2

This is from Death Note where Ryuk is explaining Light about the hidden cameras he found in his room.

もの凄いカメラの数だ。付けた奴は見つかるの覚悟で付けてるとしか思えない。全部で64個だ。

Does 奴 refer to a person (the person who installed the cameras) or an object (the cameras)? Most of the translations I found only refer to a person, for example:

1) I can only imagine that whoever placed them here was prepared to be caught if necessary.

2) I guess whoever put them here expected you to at least find some of them.

If 奴 is a person here, should I interpret 付けた奴 as "person who installed (cameras)"?

Also, can the で in 覚悟で by interpreted here as "with" like in "with resignation (of being discovered) he installed the cameras" ?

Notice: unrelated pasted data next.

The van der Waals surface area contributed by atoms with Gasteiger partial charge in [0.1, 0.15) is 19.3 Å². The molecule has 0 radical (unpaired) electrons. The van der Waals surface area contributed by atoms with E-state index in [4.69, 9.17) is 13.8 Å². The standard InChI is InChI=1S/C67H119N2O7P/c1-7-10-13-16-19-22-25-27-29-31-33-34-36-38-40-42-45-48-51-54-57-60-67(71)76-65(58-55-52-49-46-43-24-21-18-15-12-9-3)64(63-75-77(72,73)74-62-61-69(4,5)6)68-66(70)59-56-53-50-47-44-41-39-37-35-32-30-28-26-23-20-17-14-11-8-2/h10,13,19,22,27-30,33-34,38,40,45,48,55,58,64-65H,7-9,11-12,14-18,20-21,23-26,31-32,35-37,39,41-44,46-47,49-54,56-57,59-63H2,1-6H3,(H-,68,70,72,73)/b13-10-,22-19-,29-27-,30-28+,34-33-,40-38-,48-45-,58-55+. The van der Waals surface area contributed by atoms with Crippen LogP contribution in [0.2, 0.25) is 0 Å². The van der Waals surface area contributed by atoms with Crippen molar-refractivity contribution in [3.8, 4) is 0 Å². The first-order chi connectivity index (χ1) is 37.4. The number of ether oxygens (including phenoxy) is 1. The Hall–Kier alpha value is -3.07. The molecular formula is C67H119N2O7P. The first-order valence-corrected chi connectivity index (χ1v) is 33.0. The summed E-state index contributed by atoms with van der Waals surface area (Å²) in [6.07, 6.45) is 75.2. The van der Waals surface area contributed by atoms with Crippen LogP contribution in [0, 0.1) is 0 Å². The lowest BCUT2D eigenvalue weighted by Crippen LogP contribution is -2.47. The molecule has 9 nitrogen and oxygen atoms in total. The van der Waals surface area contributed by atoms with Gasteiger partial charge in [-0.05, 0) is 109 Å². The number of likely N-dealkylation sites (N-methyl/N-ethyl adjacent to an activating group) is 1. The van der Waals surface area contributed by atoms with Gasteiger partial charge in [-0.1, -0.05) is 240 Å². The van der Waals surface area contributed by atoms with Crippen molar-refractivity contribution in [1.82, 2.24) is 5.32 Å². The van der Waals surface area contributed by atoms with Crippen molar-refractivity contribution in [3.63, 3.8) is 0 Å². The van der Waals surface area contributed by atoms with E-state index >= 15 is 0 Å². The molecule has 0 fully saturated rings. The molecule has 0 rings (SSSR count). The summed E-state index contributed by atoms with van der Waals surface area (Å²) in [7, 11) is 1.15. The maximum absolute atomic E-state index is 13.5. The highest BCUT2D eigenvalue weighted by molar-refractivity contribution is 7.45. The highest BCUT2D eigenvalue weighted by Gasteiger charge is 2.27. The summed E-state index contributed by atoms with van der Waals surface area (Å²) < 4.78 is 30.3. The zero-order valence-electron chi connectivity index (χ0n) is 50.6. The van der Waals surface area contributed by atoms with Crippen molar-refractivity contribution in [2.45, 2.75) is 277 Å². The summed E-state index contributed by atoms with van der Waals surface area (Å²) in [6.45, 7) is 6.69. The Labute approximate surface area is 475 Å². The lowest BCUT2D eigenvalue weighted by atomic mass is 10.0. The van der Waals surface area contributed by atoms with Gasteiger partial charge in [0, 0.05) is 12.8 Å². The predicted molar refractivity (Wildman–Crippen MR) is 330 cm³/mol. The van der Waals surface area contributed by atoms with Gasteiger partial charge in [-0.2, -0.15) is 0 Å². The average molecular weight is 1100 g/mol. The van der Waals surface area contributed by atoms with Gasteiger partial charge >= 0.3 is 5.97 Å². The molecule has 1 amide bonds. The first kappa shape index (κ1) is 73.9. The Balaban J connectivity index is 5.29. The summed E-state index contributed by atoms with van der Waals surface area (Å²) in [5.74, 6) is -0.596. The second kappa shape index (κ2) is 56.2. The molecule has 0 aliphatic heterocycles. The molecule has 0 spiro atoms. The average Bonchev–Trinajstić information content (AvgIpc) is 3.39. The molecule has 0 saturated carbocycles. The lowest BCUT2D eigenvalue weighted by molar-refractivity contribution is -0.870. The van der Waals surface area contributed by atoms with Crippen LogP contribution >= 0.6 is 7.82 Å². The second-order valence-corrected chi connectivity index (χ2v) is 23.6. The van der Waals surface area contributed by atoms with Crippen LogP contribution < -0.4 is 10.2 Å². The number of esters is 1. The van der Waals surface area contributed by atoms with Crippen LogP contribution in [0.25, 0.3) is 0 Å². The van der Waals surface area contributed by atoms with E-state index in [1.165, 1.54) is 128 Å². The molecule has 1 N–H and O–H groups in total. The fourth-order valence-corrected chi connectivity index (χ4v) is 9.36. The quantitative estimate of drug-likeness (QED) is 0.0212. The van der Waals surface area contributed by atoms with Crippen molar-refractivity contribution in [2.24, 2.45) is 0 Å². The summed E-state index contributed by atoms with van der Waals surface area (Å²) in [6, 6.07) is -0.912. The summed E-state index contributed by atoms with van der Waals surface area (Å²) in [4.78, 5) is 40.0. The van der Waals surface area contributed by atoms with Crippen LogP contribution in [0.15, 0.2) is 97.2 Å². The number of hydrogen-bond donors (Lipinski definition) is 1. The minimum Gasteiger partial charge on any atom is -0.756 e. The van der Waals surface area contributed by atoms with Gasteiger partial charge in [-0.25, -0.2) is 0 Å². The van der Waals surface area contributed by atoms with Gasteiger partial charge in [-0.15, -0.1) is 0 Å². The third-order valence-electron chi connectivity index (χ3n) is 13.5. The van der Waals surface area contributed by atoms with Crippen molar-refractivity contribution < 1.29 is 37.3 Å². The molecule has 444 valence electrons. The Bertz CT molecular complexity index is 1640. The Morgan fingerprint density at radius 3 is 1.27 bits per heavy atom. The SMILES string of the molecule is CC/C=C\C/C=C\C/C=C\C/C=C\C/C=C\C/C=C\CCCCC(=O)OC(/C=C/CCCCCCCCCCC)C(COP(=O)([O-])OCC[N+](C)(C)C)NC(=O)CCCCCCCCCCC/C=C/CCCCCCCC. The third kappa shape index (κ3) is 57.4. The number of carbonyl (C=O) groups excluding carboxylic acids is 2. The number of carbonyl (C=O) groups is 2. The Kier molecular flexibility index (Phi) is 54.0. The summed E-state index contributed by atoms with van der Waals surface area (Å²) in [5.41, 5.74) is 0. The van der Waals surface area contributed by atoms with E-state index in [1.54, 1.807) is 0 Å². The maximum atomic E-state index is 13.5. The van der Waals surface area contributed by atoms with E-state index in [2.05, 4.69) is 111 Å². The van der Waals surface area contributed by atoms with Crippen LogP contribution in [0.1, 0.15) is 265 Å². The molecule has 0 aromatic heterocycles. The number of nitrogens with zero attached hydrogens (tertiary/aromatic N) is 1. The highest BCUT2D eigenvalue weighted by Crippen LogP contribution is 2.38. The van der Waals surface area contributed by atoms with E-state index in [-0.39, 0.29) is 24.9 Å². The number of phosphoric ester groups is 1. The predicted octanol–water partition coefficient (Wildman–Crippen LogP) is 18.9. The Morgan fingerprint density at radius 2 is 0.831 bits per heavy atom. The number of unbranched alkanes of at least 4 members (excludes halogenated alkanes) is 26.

3

付けた奴 by itself can mean both "the person who installed the cameras" and "the cameras someone installed", but since this 奴 works as the subject of another 付けた that follows, we can say this 奴 refers to a person.

noun + を覚悟で is a set phrase that roughly means "(do something) at the risk of ~" (This を is often omitted even in writings. For example, 失敗覚悟で, 失敗を覚悟で and 失敗するのを覚悟で are interchangeable.)

付けた奴は見つかるの覚悟で付けてるとしか思えない。
I can't think of anything but that the guy who installed them did so at the risk of being found (i.e., knowing Light might find them).

-1

「奴」, pronounced 「やつ」, is an informal term used as a way to refer to a person. It can often be considered rude to refer to someone using this word, so I wouldn't recommend using it in polite conversation, if at all.

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